Jamie Lee Curtis stole the show during the second half of Universal's double-header Hall H panel at Comic-Con on Friday evening.
The longtime star of the “Halloween” franchise was back to promote her return to the series for the forthcoming “Halloween,” which hits theaters exactly 40 years after John Carpenter’s original. Curtis had a moving response when asked how it feels to resume the role of Laurie Strode four decades after first stepping into her shoes.
"What was so interesting about the movie that [director] David [Gordon Green] & Co. wrote is that what they're honoring today is that … there comes a point where you say, 'I am not my trauma, the narrative of my life is not that I'm a victim,'" she began. "Here is a woman who's been waiting 40 years for the person that she knows is coming back to say, 'I am going to take back the legacy of my life, I'm going to take back my narrative and you don't own me anymore.' And that, weirdly enough, seems to be a bit of the thing in the world today."
Curtis also referenced Thursday's ESPY Awards, where more than 140 "sister survivors” of disgraced sports doctor Larry Nassar were honored. "I know you're nerds, but I don't know if any of you watched the ESPYs the other day when all of those women stood on that stage while that M.F. rots in prison, those women stood there and said, 'You do not control our narratives anymore.' And that is why I am sitting here today in this great Hall H for a movie for David Gordon Green. Because he wrote a character who's saying 'I'm taking back my narrative.'”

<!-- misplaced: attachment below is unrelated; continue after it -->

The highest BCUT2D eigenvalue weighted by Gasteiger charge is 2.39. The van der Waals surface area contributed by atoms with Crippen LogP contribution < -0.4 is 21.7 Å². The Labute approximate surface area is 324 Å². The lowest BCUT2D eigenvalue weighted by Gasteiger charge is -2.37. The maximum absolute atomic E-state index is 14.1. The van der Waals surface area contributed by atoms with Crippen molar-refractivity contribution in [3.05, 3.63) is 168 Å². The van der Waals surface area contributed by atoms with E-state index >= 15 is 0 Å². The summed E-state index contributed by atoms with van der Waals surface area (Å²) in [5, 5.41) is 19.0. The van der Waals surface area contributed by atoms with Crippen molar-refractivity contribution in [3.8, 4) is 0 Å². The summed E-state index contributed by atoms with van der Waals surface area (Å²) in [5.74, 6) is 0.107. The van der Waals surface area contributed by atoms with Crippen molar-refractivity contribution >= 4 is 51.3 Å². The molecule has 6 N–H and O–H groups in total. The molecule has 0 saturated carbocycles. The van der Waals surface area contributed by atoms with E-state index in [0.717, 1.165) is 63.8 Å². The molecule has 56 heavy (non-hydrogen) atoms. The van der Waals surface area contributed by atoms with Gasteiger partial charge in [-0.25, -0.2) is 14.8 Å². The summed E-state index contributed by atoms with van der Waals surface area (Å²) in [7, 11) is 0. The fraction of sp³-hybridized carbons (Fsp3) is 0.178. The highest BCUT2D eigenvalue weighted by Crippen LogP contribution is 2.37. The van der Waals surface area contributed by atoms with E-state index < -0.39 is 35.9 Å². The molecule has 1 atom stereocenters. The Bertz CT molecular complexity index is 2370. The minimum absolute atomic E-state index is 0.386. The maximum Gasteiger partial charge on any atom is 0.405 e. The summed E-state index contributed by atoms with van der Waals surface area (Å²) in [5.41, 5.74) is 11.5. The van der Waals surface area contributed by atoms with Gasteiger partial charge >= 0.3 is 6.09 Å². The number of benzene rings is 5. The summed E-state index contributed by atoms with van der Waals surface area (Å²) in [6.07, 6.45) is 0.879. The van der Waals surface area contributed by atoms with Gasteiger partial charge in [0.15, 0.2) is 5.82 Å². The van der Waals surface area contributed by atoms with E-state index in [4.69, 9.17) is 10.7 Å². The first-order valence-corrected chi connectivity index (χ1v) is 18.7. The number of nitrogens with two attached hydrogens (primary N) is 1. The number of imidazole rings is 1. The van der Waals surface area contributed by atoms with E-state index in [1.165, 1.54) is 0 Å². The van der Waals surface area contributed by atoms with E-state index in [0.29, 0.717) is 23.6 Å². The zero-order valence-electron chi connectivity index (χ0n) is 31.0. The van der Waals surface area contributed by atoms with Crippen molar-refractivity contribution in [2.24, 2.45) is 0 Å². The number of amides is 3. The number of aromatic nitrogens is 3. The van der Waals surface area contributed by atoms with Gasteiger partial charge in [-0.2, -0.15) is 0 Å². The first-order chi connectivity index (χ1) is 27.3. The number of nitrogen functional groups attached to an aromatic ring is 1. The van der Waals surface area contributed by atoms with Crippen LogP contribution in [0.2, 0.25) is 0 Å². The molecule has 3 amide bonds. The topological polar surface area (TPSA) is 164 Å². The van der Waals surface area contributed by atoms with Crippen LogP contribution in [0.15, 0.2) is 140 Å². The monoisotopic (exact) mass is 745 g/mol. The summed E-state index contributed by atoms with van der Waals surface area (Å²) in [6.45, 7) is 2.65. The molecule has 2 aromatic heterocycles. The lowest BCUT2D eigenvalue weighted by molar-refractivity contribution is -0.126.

"Good night, everybody!" Brown joked. "I didn't know we were having church today, it's wonderful!"
"Hey baby, it is freaky Friday," Curtis quipped.
Another emotional moment came when an audience member got choked up recounting a life-threatening incident in which he evoked Curtis' character in the "Halloween" films.
After a man with a knife cut his phone lines and tried to break in, he said he thought to himself "What would Jamie Lee do?" before running into the street in search of help.
"Because of you, I'm a victor and not a victim," he said, tearing up. A visibly moved Curtis descended from the stage and wrapped him in a long hug, kissing him on both cheeks. "These kind of emotions are real," she said when she returned to the stage.